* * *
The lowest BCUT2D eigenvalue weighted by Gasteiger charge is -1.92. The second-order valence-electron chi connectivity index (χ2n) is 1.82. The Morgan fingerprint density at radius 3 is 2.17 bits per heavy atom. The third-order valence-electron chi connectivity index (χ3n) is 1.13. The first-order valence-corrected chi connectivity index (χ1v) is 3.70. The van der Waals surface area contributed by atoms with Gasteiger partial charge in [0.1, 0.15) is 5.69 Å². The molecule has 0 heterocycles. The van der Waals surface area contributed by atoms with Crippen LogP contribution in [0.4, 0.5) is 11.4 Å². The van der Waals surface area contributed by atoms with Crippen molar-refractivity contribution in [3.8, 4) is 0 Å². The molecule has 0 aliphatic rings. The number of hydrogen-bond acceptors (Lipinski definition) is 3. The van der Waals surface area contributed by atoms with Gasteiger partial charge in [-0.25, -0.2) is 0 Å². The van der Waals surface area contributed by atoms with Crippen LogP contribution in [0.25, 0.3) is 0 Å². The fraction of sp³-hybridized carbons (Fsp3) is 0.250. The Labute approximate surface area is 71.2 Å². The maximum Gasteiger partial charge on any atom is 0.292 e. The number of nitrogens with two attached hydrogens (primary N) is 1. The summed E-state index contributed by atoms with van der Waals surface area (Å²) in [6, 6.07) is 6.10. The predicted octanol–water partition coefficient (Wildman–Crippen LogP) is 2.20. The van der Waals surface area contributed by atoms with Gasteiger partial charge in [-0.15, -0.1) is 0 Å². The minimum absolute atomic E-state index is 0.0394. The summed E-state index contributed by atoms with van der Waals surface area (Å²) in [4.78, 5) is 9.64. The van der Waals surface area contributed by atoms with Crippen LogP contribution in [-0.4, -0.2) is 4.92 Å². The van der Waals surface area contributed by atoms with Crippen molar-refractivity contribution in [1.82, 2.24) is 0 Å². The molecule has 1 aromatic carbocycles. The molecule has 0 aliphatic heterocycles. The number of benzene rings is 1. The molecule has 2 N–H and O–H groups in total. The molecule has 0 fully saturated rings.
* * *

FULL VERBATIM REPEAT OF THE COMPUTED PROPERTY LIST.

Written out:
The lowest BCUT2D eigenvalue weighted by Gasteiger charge is -1.92. The second-order valence-electron chi connectivity index (χ2n) is 1.82. The Morgan fingerprint density at radius 3 is 2.17 bits per heavy atom. The third-order valence-electron chi connectivity index (χ3n) is 1.13. The first-order valence-corrected chi connectivity index (χ1v) is 3.70. The van der Waals surface area contributed by atoms with Gasteiger partial charge in [0.1, 0.15) is 5.69 Å². The molecule has 0 heterocycles. The van der Waals surface area contributed by atoms with Crippen LogP contribution in [0.4, 0.5) is 11.4 Å². The van der Waals surface area contributed by atoms with Crippen molar-refractivity contribution in [3.8, 4) is 0 Å². The molecule has 0 aliphatic rings. The number of hydrogen-bond acceptors (Lipinski definition) is 3. The van der Waals surface area contributed by atoms with Gasteiger partial charge in [-0.25, -0.2) is 0 Å². The van der Waals surface area contributed by atoms with Crippen LogP contribution in [0.25, 0.3) is 0 Å². The fraction of sp³-hybridized carbons (Fsp3) is 0.250. The Labute approximate surface area is 71.2 Å². The maximum Gasteiger partial charge on any atom is 0.292 e. The number of nitrogens with two attached hydrogens (primary N) is 1. The summed E-state index contributed by atoms with van der Waals surface area (Å²) in [6, 6.07) is 6.10. The predicted octanol–water partition coefficient (Wildman–Crippen LogP) is 2.20. The van der Waals surface area contributed by atoms with Gasteiger partial charge in [-0.15, -0.1) is 0 Å². The minimum absolute atomic E-state index is 0.0394. The summed E-state index contributed by atoms with van der Waals surface area (Å²) in [4.78, 5) is 9.64. The van der Waals surface area contributed by atoms with Crippen LogP contribution in [-0.4, -0.2) is 4.92 Å². The van der Waals surface area contributed by atoms with Crippen molar-refractivity contribution in [1.82, 2.24) is 0 Å². The molecule has 1 aromatic carbocycles. The molecule has 0 aliphatic heterocycles. The number of benzene rings is 1. The molecule has 2 N–H and O–H groups in total. The molecule has 0 fully saturated rings.